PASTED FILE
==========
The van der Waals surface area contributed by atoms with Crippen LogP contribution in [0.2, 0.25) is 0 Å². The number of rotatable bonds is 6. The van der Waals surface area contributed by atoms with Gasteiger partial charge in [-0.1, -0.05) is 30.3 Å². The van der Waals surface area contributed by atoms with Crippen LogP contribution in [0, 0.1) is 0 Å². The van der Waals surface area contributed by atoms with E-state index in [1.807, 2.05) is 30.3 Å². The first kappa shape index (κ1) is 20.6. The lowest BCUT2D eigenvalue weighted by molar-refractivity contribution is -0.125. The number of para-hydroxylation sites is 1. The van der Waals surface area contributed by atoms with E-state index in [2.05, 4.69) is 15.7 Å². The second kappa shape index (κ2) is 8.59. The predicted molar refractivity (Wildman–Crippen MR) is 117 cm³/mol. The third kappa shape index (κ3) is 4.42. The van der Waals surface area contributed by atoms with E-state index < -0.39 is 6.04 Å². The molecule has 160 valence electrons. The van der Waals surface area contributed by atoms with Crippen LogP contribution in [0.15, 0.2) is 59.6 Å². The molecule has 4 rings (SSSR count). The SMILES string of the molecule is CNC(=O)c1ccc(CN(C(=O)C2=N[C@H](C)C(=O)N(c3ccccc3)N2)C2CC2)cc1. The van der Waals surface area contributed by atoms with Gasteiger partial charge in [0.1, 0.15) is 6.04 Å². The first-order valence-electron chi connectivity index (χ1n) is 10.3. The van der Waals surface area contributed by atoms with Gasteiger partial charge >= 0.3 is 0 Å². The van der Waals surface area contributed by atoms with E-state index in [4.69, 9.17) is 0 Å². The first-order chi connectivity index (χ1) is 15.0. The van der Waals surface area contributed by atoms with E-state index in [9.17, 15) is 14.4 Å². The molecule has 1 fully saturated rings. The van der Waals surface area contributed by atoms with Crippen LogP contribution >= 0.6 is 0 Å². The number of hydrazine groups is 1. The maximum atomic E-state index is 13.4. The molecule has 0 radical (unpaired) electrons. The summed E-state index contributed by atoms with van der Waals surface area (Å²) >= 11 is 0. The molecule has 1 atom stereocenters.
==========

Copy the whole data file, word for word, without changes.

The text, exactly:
The van der Waals surface area contributed by atoms with Crippen LogP contribution in [0.2, 0.25) is 0 Å². The number of rotatable bonds is 6. The van der Waals surface area contributed by atoms with Gasteiger partial charge in [-0.1, -0.05) is 30.3 Å². The van der Waals surface area contributed by atoms with Crippen LogP contribution in [0, 0.1) is 0 Å². The van der Waals surface area contributed by atoms with E-state index in [1.807, 2.05) is 30.3 Å². The first kappa shape index (κ1) is 20.6. The lowest BCUT2D eigenvalue weighted by molar-refractivity contribution is -0.125. The number of para-hydroxylation sites is 1. The van der Waals surface area contributed by atoms with E-state index in [2.05, 4.69) is 15.7 Å². The second kappa shape index (κ2) is 8.59. The predicted molar refractivity (Wildman–Crippen MR) is 117 cm³/mol. The third kappa shape index (κ3) is 4.42. The van der Waals surface area contributed by atoms with E-state index < -0.39 is 6.04 Å². The molecule has 160 valence electrons. The van der Waals surface area contributed by atoms with Crippen LogP contribution in [0.15, 0.2) is 59.6 Å². The molecule has 4 rings (SSSR count). The SMILES string of the molecule is CNC(=O)c1ccc(CN(C(=O)C2=N[C@H](C)C(=O)N(c3ccccc3)N2)C2CC2)cc1. The van der Waals surface area contributed by atoms with Gasteiger partial charge in [0.1, 0.15) is 6.04 Å². The first-order valence-electron chi connectivity index (χ1n) is 10.3. The van der Waals surface area contributed by atoms with Gasteiger partial charge >= 0.3 is 0 Å². The van der Waals surface area contributed by atoms with E-state index in [4.69, 9.17) is 0 Å². The first-order chi connectivity index (χ1) is 15.0. The van der Waals surface area contributed by atoms with E-state index in [9.17, 15) is 14.4 Å². The molecule has 1 fully saturated rings. The van der Waals surface area contributed by atoms with Crippen LogP contribution >= 0.6 is 0 Å². The number of hydrazine groups is 1. The maximum atomic E-state index is 13.4. The molecule has 0 radical (unpaired) electrons. The summed E-state index contributed by atoms with van der Waals surface area (Å²) >= 11 is 0. The molecule has 1 atom stereocenters.